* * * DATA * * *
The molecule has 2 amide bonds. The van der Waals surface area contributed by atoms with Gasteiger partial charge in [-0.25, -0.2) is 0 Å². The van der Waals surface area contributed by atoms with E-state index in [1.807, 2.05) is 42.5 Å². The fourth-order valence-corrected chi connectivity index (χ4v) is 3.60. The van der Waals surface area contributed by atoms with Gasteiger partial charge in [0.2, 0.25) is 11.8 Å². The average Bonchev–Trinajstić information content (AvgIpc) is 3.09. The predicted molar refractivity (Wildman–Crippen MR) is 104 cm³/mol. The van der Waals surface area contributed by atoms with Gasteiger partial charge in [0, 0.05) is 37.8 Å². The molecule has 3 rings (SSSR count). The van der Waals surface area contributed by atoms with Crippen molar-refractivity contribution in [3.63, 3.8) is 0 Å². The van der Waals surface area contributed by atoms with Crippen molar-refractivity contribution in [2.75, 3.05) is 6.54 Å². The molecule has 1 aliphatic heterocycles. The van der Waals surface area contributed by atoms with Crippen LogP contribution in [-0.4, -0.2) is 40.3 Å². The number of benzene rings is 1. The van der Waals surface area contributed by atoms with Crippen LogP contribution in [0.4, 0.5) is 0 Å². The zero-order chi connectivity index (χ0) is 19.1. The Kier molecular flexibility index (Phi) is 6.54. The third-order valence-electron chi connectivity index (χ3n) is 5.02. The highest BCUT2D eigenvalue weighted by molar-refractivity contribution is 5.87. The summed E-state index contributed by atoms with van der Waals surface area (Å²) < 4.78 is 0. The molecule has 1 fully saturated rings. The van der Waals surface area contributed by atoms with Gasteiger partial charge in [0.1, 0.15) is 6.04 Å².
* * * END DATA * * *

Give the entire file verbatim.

The molecule has 2 amide bonds. The van der Waals surface area contributed by atoms with Gasteiger partial charge in [-0.25, -0.2) is 0 Å². The van der Waals surface area contributed by atoms with E-state index in [1.807, 2.05) is 42.5 Å². The fourth-order valence-corrected chi connectivity index (χ4v) is 3.60. The van der Waals surface area contributed by atoms with Gasteiger partial charge in [0.2, 0.25) is 11.8 Å². The average Bonchev–Trinajstić information content (AvgIpc) is 3.09. The predicted molar refractivity (Wildman–Crippen MR) is 104 cm³/mol. The van der Waals surface area contributed by atoms with Gasteiger partial charge in [0, 0.05) is 37.8 Å². The molecule has 3 rings (SSSR count). The van der Waals surface area contributed by atoms with Crippen molar-refractivity contribution in [3.63, 3.8) is 0 Å². The van der Waals surface area contributed by atoms with Crippen molar-refractivity contribution in [2.75, 3.05) is 6.54 Å². The molecule has 1 aliphatic heterocycles. The van der Waals surface area contributed by atoms with Crippen LogP contribution in [-0.4, -0.2) is 40.3 Å². The number of benzene rings is 1. The van der Waals surface area contributed by atoms with Crippen LogP contribution in [0.4, 0.5) is 0 Å². The zero-order chi connectivity index (χ0) is 19.1. The Kier molecular flexibility index (Phi) is 6.54. The third-order valence-electron chi connectivity index (χ3n) is 5.02. The highest BCUT2D eigenvalue weighted by molar-refractivity contribution is 5.87. The summed E-state index contributed by atoms with van der Waals surface area (Å²) < 4.78 is 0. The molecule has 1 fully saturated rings. The van der Waals surface area contributed by atoms with Gasteiger partial charge in [0.1, 0.15) is 6.04 Å².